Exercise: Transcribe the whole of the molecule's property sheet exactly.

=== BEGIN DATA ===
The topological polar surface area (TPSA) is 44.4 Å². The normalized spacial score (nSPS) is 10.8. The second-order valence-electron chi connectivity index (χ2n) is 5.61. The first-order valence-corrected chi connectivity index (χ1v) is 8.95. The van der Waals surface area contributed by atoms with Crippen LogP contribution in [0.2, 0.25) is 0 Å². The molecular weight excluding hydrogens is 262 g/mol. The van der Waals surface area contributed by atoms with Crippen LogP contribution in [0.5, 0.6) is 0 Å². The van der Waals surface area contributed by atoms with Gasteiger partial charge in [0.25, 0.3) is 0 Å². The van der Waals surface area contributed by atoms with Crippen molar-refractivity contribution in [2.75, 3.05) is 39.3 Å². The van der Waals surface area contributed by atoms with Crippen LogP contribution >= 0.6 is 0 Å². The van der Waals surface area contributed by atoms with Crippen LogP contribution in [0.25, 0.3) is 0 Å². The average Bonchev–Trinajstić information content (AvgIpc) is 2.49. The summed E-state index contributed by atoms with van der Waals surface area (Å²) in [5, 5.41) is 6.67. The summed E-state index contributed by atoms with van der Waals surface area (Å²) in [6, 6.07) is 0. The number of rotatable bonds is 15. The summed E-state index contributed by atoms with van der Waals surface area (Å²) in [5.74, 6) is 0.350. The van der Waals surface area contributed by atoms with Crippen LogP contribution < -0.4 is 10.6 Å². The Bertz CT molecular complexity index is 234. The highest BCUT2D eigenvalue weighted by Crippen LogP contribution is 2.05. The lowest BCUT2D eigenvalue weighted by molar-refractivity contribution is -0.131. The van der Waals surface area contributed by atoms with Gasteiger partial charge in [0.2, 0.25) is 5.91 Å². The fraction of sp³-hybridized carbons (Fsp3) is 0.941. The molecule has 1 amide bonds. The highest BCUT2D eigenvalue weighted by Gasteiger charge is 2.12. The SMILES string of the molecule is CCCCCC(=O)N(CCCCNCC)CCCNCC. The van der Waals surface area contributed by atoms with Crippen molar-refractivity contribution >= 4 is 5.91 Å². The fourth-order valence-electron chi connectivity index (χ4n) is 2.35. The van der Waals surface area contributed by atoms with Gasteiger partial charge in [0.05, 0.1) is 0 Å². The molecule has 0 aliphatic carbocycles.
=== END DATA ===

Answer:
The topological polar surface area (TPSA) is 44.4 Å². The normalized spacial score (nSPS) is 10.8. The second-order valence-electron chi connectivity index (χ2n) is 5.61. The first-order valence-corrected chi connectivity index (χ1v) is 8.95. The van der Waals surface area contributed by atoms with Crippen LogP contribution in [0.2, 0.25) is 0 Å². The molecular weight excluding hydrogens is 262 g/mol. The van der Waals surface area contributed by atoms with Crippen LogP contribution in [0.5, 0.6) is 0 Å². The van der Waals surface area contributed by atoms with Gasteiger partial charge in [0.25, 0.3) is 0 Å². The van der Waals surface area contributed by atoms with Crippen molar-refractivity contribution in [2.75, 3.05) is 39.3 Å². The van der Waals surface area contributed by atoms with Crippen LogP contribution >= 0.6 is 0 Å². The van der Waals surface area contributed by atoms with Crippen LogP contribution in [0.25, 0.3) is 0 Å². The average Bonchev–Trinajstić information content (AvgIpc) is 2.49. The summed E-state index contributed by atoms with van der Waals surface area (Å²) in [5, 5.41) is 6.67. The summed E-state index contributed by atoms with van der Waals surface area (Å²) in [6, 6.07) is 0. The number of rotatable bonds is 15. The summed E-state index contributed by atoms with van der Waals surface area (Å²) in [5.74, 6) is 0.350. The van der Waals surface area contributed by atoms with Crippen LogP contribution < -0.4 is 10.6 Å². The Bertz CT molecular complexity index is 234. The highest BCUT2D eigenvalue weighted by Crippen LogP contribution is 2.05. The lowest BCUT2D eigenvalue weighted by molar-refractivity contribution is -0.131. The van der Waals surface area contributed by atoms with Gasteiger partial charge in [0.2, 0.25) is 5.91 Å². The fraction of sp³-hybridized carbons (Fsp3) is 0.941. The molecule has 1 amide bonds. The highest BCUT2D eigenvalue weighted by Gasteiger charge is 2.12. The SMILES string of the molecule is CCCCCC(=O)N(CCCCNCC)CCCNCC. The van der Waals surface area contributed by atoms with Crippen molar-refractivity contribution >= 4 is 5.91 Å². The fourth-order valence-electron chi connectivity index (χ4n) is 2.35. The van der Waals surface area contributed by atoms with Gasteiger partial charge in [0.05, 0.1) is 0 Å². The molecule has 0 aliphatic carbocycles.